Induces the "relaxation response", similar to hibernation.
• Relieves stress.
• Lowers the blood pressure.
• Relaxes the nerves and muscles.
• Decreases the need for sleep - 5-10 minutes of deep relaxation is roughly equivalent to one hour's sleep, if done properly.
• Strengthens the heart.
The essential part of the deep relaxation is just that: deep relaxation. You have to properly relax all your muscles without sleeping. Using a blanket, lie down on your back with your arms by your side, and make sure that your breathing is calm and relaxed. You should be warm and there should not be any draught in the room. Now go through your whole body, starting at your feet, consciously making sure that each part is completely relaxed - with no muscular tension at all. Go from the feet up the legs, consciously checking each part, into the groin area, into the abdomen (feeling that your internal organs are also relaxed), into the chest and shoulders, from the fingers and hands up the arms, then into the neck and up into the face, relaxing the facial muscles, including the eyes, and finally to the top of the head, feeling your brain is also relaxed.
Check once more that your breathing is calm and relaxed, and imagine you're lying in the most soothing place you can think of: it could be floating on the sea, suspended in space, on top of a mountain - wherever you like. Now stay like that, fully relaxed, for a few more minutes. Do that every morning. It will prepare you for the day ahead, keeping your mind calm and refreshed. If you also do it at night, it will help you get a good night's sleep.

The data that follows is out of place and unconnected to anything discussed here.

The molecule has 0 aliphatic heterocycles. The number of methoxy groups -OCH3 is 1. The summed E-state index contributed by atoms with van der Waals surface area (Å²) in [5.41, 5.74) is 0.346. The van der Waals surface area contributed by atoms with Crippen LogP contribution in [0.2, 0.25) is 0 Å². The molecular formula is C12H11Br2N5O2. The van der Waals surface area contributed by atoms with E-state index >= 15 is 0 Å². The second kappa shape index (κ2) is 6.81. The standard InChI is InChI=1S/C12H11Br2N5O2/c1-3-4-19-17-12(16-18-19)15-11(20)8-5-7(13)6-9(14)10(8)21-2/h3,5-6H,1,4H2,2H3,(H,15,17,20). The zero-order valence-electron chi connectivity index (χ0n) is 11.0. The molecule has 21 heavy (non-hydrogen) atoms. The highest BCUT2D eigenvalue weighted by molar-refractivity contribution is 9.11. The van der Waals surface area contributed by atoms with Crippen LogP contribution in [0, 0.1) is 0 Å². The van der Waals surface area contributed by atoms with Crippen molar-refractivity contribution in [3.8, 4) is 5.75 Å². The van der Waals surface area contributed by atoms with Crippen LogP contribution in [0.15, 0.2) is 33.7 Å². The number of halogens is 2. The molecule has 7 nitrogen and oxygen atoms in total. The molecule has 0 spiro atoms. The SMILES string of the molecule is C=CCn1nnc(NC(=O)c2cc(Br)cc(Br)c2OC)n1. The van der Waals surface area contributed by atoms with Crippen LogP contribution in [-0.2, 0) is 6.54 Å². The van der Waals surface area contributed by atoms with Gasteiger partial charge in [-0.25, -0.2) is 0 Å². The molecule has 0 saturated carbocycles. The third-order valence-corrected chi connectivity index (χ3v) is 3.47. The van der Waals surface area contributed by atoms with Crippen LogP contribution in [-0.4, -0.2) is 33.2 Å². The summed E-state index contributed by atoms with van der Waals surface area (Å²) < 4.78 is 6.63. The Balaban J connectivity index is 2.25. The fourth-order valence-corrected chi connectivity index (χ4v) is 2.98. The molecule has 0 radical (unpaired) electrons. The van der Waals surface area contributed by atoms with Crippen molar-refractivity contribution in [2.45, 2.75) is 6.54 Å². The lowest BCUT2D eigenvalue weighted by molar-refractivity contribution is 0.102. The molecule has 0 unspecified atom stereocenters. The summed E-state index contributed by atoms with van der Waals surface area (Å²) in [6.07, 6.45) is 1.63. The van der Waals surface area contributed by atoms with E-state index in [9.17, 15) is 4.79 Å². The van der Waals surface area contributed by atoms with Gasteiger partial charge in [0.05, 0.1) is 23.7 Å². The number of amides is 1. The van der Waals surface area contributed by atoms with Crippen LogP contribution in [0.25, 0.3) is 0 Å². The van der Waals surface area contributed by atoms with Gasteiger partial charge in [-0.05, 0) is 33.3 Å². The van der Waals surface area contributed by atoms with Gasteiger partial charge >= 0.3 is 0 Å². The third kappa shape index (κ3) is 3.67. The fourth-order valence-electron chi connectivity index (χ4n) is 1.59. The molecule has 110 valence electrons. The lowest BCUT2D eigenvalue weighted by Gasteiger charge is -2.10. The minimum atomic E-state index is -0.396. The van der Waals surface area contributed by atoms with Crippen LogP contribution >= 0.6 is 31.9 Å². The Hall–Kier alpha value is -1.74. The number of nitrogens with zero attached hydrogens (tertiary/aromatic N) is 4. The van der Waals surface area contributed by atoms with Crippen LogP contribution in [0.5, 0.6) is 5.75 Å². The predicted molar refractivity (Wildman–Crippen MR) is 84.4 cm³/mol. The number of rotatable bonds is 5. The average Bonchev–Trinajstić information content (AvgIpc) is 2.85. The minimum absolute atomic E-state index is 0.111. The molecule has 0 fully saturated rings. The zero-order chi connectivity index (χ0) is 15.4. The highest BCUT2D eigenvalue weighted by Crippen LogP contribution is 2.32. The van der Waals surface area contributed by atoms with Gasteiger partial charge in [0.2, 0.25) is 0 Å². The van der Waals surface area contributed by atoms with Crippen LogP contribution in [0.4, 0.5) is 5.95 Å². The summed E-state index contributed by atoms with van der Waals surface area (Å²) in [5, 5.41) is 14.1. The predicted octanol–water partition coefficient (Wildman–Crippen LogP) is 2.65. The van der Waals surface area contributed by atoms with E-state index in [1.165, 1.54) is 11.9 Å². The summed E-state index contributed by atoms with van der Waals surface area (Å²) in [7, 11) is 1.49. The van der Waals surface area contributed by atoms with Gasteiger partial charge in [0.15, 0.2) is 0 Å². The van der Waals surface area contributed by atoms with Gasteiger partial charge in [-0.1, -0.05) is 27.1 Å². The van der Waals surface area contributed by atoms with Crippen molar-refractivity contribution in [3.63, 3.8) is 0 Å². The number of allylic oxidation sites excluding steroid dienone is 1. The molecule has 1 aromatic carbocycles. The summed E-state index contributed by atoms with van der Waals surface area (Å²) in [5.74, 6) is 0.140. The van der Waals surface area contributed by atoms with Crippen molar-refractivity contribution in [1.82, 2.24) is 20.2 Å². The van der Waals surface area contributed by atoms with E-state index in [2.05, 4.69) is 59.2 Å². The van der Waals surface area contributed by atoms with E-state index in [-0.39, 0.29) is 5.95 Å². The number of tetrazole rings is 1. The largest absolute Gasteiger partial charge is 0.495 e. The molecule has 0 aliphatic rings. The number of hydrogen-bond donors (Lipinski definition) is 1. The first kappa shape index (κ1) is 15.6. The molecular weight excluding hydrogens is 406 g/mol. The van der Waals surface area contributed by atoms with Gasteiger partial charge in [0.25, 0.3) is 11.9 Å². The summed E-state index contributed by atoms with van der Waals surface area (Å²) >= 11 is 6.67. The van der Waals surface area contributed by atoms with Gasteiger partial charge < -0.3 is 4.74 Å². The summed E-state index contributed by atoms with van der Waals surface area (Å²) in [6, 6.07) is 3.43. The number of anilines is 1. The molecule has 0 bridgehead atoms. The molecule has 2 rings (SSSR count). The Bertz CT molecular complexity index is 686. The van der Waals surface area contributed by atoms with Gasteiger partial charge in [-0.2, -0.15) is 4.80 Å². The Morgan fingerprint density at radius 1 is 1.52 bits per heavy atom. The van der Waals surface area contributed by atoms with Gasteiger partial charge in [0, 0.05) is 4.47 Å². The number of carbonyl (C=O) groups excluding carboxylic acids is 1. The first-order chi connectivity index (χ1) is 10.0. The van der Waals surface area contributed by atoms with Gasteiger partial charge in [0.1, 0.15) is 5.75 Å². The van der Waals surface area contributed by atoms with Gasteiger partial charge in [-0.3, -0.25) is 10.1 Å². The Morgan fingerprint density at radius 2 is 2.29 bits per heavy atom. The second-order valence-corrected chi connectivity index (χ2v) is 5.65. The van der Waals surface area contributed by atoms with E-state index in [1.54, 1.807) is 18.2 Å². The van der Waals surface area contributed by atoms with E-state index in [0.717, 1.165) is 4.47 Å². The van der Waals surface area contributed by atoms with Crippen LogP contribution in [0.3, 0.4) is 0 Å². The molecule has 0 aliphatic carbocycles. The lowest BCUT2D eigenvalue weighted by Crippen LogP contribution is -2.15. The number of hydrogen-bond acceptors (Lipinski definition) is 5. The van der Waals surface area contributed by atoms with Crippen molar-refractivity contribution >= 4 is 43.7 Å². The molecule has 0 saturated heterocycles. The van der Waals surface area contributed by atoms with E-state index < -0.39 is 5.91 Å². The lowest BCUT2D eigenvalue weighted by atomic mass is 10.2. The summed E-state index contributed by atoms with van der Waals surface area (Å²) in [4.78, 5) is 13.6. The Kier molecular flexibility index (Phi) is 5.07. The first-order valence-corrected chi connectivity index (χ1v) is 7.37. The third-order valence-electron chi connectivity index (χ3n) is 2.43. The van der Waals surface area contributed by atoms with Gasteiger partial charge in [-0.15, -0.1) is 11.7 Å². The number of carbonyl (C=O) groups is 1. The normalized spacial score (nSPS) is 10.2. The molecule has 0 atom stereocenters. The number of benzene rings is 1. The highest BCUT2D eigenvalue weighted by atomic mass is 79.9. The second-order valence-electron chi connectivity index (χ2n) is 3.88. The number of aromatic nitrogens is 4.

If you do a lot of mental work, deep relaxation is especially important, and you should do it as often as possible throughout the day. Whenever you feel mentally fatigued, even just a couple of minutes can be enough to rejuvenate and revive you.
2 Minute Stress Buster
• Stand with your feet about shoulder width apart.
• Become limp and floppy and shake your whole body - legs, arms, torso and head all at once.
• Rotate your shoulders slowly backwards in a full circle, while breathing in slowly. Inhale while the shoulders are moving up and exhale as they go down.
• Pause and then reverse the direction, rotating the shoulders slowly forwards, inhaling as the shoulders go up, exhaling as they go down.
• Very slowly, one vertebrae at a time, lower your head towards your chest. Let your arms hang limply at your sides.
• Bend your knees slightly. Allow your back to bend, lowering your head until it is between your knees. You should feel a slight pull in the hamstring muscles at the back of your legs. This should be a comfortable stretch - bend or straighten your legs until you reach a balance.
• Straighten your right arm towards the floor. Then stretch the left arm, allowing your body to hang limply. There should be a slight pull in the centre of your back. Do not stretch to the point of discomfort.
• You will now raise yourself, reversing your entire downward journey. Gently and ever so slowly, tuck in your bottom and raise yourself one vertebrae at a time.
• Standing upright, rotate your shoulders backwards as before, then forwards, paying attention to your breathing - in on the up rotation and out on the down rotation.
• Compare your breathing to how it was when you started and repeat the routine twice more if needed.